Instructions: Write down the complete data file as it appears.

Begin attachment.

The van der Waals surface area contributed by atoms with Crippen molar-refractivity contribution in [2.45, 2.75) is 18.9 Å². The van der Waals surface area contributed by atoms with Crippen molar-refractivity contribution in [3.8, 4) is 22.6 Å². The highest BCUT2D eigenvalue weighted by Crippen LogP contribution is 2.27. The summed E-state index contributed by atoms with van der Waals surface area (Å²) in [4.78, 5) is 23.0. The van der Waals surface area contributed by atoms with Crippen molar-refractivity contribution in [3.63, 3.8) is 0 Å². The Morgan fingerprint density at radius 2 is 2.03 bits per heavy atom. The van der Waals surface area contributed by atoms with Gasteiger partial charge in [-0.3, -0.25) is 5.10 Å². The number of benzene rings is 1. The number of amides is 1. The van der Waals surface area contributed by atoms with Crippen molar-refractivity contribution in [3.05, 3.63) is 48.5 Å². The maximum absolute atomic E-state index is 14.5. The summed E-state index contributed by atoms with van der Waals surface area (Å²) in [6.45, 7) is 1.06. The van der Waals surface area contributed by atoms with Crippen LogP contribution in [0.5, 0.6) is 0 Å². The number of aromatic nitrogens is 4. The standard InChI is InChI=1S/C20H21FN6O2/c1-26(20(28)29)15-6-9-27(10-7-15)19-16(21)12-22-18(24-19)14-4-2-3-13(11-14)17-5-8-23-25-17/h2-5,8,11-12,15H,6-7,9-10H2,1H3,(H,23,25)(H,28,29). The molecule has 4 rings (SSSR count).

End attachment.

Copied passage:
The van der Waals surface area contributed by atoms with Crippen molar-refractivity contribution in [2.45, 2.75) is 18.9 Å². The van der Waals surface area contributed by atoms with Crippen molar-refractivity contribution in [3.8, 4) is 22.6 Å². The highest BCUT2D eigenvalue weighted by Crippen LogP contribution is 2.27. The summed E-state index contributed by atoms with van der Waals surface area (Å²) in [4.78, 5) is 23.0. The van der Waals surface area contributed by atoms with Crippen molar-refractivity contribution in [3.63, 3.8) is 0 Å². The Morgan fingerprint density at radius 2 is 2.03 bits per heavy atom. The van der Waals surface area contributed by atoms with Gasteiger partial charge in [-0.3, -0.25) is 5.10 Å². The number of benzene rings is 1. The number of amides is 1. The van der Waals surface area contributed by atoms with Crippen molar-refractivity contribution in [3.05, 3.63) is 48.5 Å². The maximum absolute atomic E-state index is 14.5. The summed E-state index contributed by atoms with van der Waals surface area (Å²) in [6.45, 7) is 1.06. The van der Waals surface area contributed by atoms with Crippen LogP contribution in [0.5, 0.6) is 0 Å². The number of aromatic nitrogens is 4. The standard InChI is InChI=1S/C20H21FN6O2/c1-26(20(28)29)15-6-9-27(10-7-15)19-16(21)12-22-18(24-19)14-4-2-3-13(11-14)17-5-8-23-25-17/h2-5,8,11-12,15H,6-7,9-10H2,1H3,(H,23,25)(H,28,29). The molecule has 4 rings (SSSR count).